Youth Villages stories

Mullins brothers

Opening Homes & Hearts

May 13, 2022 | Blog, Media Coverage

Read more foster parent stories here.

Foster parenting sounds intimidating, but with support, it can be incredibly rewarding. Linzie Mullins, a Youth Villages foster-to-adopt parent in Memphis, was once in your shoes. She has a great story and serves as a wonderful resource for current and future foster parents.

Linzie and her husband looked into fostering in late 2019, and by the next year, had a foster son who they later adopted. They’ve since adopted another boy they fostered. She has made fostering her passion and regularly gives advice and support to prospective and current foster parents.

Linzie recently helped four families bring foster kids into their homes through Youth Villages. She also regularly talks and meets with three foster moms who ultimately adopted through Youth Villages in the last three years. Here are her top four nuggets of wisdom:

If you’re considering it, do it. Listen to that voice encouraging you to look into fostering. Kids are always in need of a safe place to live or stay short-term. Youth Villages provides training and constant access to counselors and emergency services. You’re not in this alone. Foster parents undergo extensive training to prepare them for the challenges and rewards of fostering. The Department of Children’s Services, along with partnering agencies, require this training to become a foster parent in Tennessee. Youth Villages’ Therapeutic Foster Care program also requires two additional trainings focused on trauma and collaborative problem-solving. Regularly scheduled check-ins and counseling sessions are required for both the child and foster parents, separately and together. Additionally, counselors are available 24/7 to help with situations that may arise.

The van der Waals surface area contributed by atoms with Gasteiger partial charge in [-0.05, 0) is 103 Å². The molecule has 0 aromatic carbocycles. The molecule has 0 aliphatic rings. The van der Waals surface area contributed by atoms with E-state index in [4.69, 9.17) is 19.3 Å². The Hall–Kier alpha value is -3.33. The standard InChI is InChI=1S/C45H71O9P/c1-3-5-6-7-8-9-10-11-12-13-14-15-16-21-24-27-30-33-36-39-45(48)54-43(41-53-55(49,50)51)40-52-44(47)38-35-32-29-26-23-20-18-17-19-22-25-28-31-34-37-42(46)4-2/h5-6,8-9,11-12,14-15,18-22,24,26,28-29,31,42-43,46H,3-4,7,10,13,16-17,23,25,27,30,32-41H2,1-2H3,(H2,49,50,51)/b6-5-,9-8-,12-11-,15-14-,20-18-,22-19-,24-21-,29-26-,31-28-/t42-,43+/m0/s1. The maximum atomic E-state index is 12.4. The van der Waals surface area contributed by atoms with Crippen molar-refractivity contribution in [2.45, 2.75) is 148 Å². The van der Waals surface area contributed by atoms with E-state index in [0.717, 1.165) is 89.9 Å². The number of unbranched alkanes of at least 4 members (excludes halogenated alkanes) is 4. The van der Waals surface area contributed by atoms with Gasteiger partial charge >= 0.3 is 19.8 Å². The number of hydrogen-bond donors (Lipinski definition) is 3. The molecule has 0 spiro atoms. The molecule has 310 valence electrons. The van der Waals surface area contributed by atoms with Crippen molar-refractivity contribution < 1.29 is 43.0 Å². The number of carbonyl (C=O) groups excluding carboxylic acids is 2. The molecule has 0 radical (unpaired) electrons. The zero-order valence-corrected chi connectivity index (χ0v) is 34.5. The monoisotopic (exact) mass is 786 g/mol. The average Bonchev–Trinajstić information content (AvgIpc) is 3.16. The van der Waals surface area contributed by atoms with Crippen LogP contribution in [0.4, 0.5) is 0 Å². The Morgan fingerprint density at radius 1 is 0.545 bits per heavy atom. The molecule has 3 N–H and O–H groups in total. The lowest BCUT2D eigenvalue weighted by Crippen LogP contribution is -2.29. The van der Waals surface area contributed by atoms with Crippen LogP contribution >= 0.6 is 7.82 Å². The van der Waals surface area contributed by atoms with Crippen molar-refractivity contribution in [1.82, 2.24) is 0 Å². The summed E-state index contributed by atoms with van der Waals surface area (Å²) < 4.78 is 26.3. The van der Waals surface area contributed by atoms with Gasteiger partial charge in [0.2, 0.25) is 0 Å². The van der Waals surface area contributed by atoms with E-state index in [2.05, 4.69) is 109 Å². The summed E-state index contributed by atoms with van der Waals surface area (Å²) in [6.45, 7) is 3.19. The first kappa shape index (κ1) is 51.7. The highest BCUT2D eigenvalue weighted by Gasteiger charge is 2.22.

Know you’re making a difference. Providing a safe home for a child makes an enormous difference in their lives. By keeping a schedule, letting the kids know you are there for them and they can rely on you provides a constant and reliable routine that kids need.

Keep the grit. Maintaining your resolve and determination to provide a safe, loving home for kids is the most important task for a foster family. Your kids may have experienced trauma in their previous home. Continuing to fight for them with their struggles can boost their confidence and help strengthen your relationship.

Help in other ways. Not everyone is in a place to be a foster family, and that’s OK. You can help other foster families by providing a meal, running errands, or helping with yard work. Donations to local organizations can go a long way, too. Foster kids need toiletries, proper school clothing, and supplies.

A few other things to know about being a foster parent:

Who can be a foster parent? Foster families can be single parents, couples with or without children, same-sex couples, older couples — just about any household with room (and beds) to care for and support children in foster care.

Are there different lengths of stay for children in foster care? Yes! Some children are fostered to eventually adopt, and some are respite visits for weekends or weeklong stays. In many instances, fostering is focused on providing support for a child and their biological family so they can be reunited. Foster parents provide safe and loving homes to children at a crucial time in their lives, when they truly need support the most, before successful and safe reunification with their families.

Who are the children in the most need of a home? Teenagers need foster placements the most, especially older teens who otherwise will “age out” of the foster care system at 18. There is also a need for foster parents to support Extension of Foster Care (EFC) youth, ages 18-22 years old, who can continue to receive services in foster care.

Story featured in Memphis Parent Magazine.

To learn more about becoming a foster parent, fill out inquiry form or call 1-888-MY-YV-KID.